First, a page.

Wednesday, January 20, 2010

Carpenter's Battery - limber..

Time for some of the heavy boys in the ACW - and this one really is very heavy...!

As per the unit histories of the other two regiments I've painted so far for the Confederacy, this unit also started off as a volunteer/militia unit.

The "Alleghany Roughs" was an infantry unit from Covington in Alleghany County, Virginia. They came into being on the 20th April, 1861. A few weeks later the unit was mustered into service at Harpers Ferry, Virginia and officially became company A of the 27th Virginia Regiment of the 1st Virginia Brigade of Infantry.

As infantry the unit fought with distinction at Manassas junction, where along with their fellow brigade companions they became known for the first time as the Stonewall Brigade.

The "Alleghany Roughs", or Company A's, first commander was Captain Thomas McAllister but due to illness, he was forced to relinquish command after Manassas to his 1st Lieutenant, Joseph Hanna Carpenter.

When reviewing this change of command, Stonewall Jackson recognised Carpenter's name as one of his former artillery students at the Virginia Military Institute (VMI), and on orders from Jackson, the unit was converted from infantry to artillery.

The new unit was called the "Alleghany Artillery" but was known thereafter as "Carpenter's Battery."
The unit numbered approximately 80 men at the time of conversion to an artillery battery, fielding four iron 6-pounder guns from the foundry at Tredegar works in Richmond, Virginia.

By the time they'd got to Gettysburg the unit had acquired two 12-pounder Napoleons and two 3-inch Ordnance Rifles (which were probably captured). The battery remained at fighting strength through most of the war by the addition of new recruits and by gaining the remnants of disbanded artillery units.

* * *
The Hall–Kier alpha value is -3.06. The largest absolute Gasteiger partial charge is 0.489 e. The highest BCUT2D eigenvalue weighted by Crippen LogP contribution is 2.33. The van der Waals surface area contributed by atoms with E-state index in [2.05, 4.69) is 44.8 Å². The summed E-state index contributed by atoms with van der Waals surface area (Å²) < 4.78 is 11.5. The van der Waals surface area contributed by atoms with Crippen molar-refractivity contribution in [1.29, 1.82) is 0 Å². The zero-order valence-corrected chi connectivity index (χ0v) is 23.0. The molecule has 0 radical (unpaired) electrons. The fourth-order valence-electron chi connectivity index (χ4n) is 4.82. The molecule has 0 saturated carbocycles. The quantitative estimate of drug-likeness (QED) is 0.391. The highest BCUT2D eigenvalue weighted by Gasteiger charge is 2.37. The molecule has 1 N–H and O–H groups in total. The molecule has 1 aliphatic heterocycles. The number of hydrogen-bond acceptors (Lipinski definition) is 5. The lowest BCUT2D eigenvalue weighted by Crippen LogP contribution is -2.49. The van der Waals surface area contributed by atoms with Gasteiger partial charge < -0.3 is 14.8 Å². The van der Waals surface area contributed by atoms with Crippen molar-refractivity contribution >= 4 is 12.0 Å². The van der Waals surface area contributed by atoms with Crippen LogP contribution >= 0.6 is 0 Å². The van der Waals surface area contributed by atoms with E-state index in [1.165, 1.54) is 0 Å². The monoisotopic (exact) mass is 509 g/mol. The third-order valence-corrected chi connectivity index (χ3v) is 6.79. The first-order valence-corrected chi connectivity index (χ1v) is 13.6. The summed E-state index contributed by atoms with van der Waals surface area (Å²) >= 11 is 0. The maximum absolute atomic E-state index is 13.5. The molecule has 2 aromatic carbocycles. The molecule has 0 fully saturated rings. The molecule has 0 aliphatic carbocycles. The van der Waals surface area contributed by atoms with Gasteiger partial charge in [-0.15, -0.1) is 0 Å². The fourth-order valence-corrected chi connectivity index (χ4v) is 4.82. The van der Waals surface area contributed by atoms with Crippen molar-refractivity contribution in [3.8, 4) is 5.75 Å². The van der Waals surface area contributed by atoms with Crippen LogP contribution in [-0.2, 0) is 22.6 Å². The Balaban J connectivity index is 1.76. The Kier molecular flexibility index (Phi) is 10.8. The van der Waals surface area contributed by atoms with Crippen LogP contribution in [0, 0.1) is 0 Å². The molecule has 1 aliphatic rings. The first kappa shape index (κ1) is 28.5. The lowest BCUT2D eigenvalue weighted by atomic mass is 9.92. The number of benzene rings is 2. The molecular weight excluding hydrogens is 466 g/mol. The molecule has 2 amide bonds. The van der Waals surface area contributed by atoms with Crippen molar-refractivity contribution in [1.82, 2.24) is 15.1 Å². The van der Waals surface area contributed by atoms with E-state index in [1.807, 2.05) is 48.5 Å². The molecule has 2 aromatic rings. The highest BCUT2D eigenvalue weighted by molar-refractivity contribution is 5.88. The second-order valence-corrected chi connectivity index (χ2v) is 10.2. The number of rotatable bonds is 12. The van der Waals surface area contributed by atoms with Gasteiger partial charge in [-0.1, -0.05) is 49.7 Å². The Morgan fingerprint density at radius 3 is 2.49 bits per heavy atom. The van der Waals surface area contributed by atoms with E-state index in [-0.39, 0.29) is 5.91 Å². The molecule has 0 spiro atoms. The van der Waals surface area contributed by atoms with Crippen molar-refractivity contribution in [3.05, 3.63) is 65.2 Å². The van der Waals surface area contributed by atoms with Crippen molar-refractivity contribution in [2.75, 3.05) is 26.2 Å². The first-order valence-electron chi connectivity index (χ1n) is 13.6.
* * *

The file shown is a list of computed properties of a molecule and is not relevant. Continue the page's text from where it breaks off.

Over the course of the war the battery lost 46 men killed and 124 badly wounded. At the formal surrender on the ninth day of April, 1865, the battery had only two men in attendance.

Figures are 20mm, and as per the other units so far by Newline Designs. The limber base is very heavy and I have it mounted on 2mm plastic card - for the next battery (which will be Union) I think I'm going to try and alternative basing method and mount the front pairs of horses separately to cut down on weight - in fact that may still be the plan for these guys! Let's see...

I've painted these to represent a battery of 12lb'er brass Napoleons, not strictly realistic according to some histories I've seen (including the above), but it does match the OOB I have, and these guns were the main stays of both sides artillery..

Next on the painting table are the dismounted crews and the bases to take the actual guns... I'm planning to adopt the same idea I had for the Sudan project, with the crews based on stands but the guns free standing so that I can use them to attach to the back of the limber, or swap for other types of gun once I get some, or even to allow them to be abandoned should the need arise..


  1. These are VERY impressive figures Sir! I know that their wargames role may be limited-but limbers and crew do look very cool and this is a first rate treatment (much doffing of the e-hat here!).

    Nice history too.


  2. Gamers who say that limbers are unnecessary have no soul. I've outfitted my Napoleonic forces with limbers and caissons. There's something heartwarming about a well stocked artillery park. I must say Steve that the Newline figures are lovely little casting. I have a few myself and I've always found satisfactory.

  3. Abandon the guns?!! Perish the thought suh! A fine looking battery so far. I ahve a fondness for limbers and associated paraphanelia. Sometimes takes me forever to get them added but they are always on the books to be done. An idea I am toying with going forwards, taken from a Peter Guilder article, is to represent a limbered battery with 1 limbered gun while doing the unlimbered battery as 2 guns. Has to do with fitting the limbered battery oin table (in my case in 40mm)

    I like the way your 20mm acw is coming together.

  4. I agree with oters that limbers give a look and a feel to the tabletop that goes beyond their mere presence.
    I always liked gilders basing of limbers - two parts with a semi-circular end to each where the two meet to allow the limber to go round bends in roads. Aesthetically very pleasing. I'm sure he also added a base of infantry marching behind to represent the crew. Very early article in Wargames Illustrated I think.

  5. Thanks guys - appreciated... I know what some of you are saying; if you don't have limbers represented on the table top how do you move the guns?! :o))

  6. Great stuff, Steve. Lovely photo of the real life gun too.

    Best wishes